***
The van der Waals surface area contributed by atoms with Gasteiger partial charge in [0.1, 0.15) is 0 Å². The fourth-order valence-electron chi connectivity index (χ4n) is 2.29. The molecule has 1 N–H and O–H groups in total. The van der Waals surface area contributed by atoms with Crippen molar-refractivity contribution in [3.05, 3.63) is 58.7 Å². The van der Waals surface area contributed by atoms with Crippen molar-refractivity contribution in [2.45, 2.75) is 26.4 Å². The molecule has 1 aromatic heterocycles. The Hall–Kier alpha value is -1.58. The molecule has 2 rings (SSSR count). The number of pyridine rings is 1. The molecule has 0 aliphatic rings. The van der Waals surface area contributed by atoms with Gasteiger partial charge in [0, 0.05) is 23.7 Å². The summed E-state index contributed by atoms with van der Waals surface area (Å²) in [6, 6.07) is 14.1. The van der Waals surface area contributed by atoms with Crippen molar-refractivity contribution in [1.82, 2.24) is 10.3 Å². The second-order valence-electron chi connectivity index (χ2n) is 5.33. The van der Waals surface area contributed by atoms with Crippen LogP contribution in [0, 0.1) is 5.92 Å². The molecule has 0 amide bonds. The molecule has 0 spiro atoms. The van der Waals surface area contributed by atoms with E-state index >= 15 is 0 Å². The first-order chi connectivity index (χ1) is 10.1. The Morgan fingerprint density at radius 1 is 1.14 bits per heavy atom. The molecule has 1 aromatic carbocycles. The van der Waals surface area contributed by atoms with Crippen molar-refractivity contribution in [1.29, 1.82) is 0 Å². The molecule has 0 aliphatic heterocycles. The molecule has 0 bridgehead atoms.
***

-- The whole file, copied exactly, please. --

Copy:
The van der Waals surface area contributed by atoms with Gasteiger partial charge in [0.1, 0.15) is 0 Å². The fourth-order valence-electron chi connectivity index (χ4n) is 2.29. The molecule has 1 N–H and O–H groups in total. The van der Waals surface area contributed by atoms with Crippen molar-refractivity contribution in [3.05, 3.63) is 58.7 Å². The van der Waals surface area contributed by atoms with Crippen molar-refractivity contribution in [2.45, 2.75) is 26.4 Å². The molecule has 1 aromatic heterocycles. The Hall–Kier alpha value is -1.58. The molecule has 2 rings (SSSR count). The number of pyridine rings is 1. The molecule has 0 aliphatic rings. The van der Waals surface area contributed by atoms with Gasteiger partial charge in [0, 0.05) is 23.7 Å². The summed E-state index contributed by atoms with van der Waals surface area (Å²) in [6, 6.07) is 14.1. The van der Waals surface area contributed by atoms with Crippen molar-refractivity contribution in [1.82, 2.24) is 10.3 Å². The second-order valence-electron chi connectivity index (χ2n) is 5.33. The van der Waals surface area contributed by atoms with Crippen LogP contribution in [0, 0.1) is 5.92 Å². The molecule has 0 amide bonds. The molecule has 0 spiro atoms. The van der Waals surface area contributed by atoms with E-state index >= 15 is 0 Å². The first-order chi connectivity index (χ1) is 10.1. The Morgan fingerprint density at radius 1 is 1.14 bits per heavy atom. The molecule has 1 aromatic carbocycles. The van der Waals surface area contributed by atoms with Crippen molar-refractivity contribution in [1.29, 1.82) is 0 Å². The molecule has 0 aliphatic heterocycles. The molecule has 0 bridgehead atoms.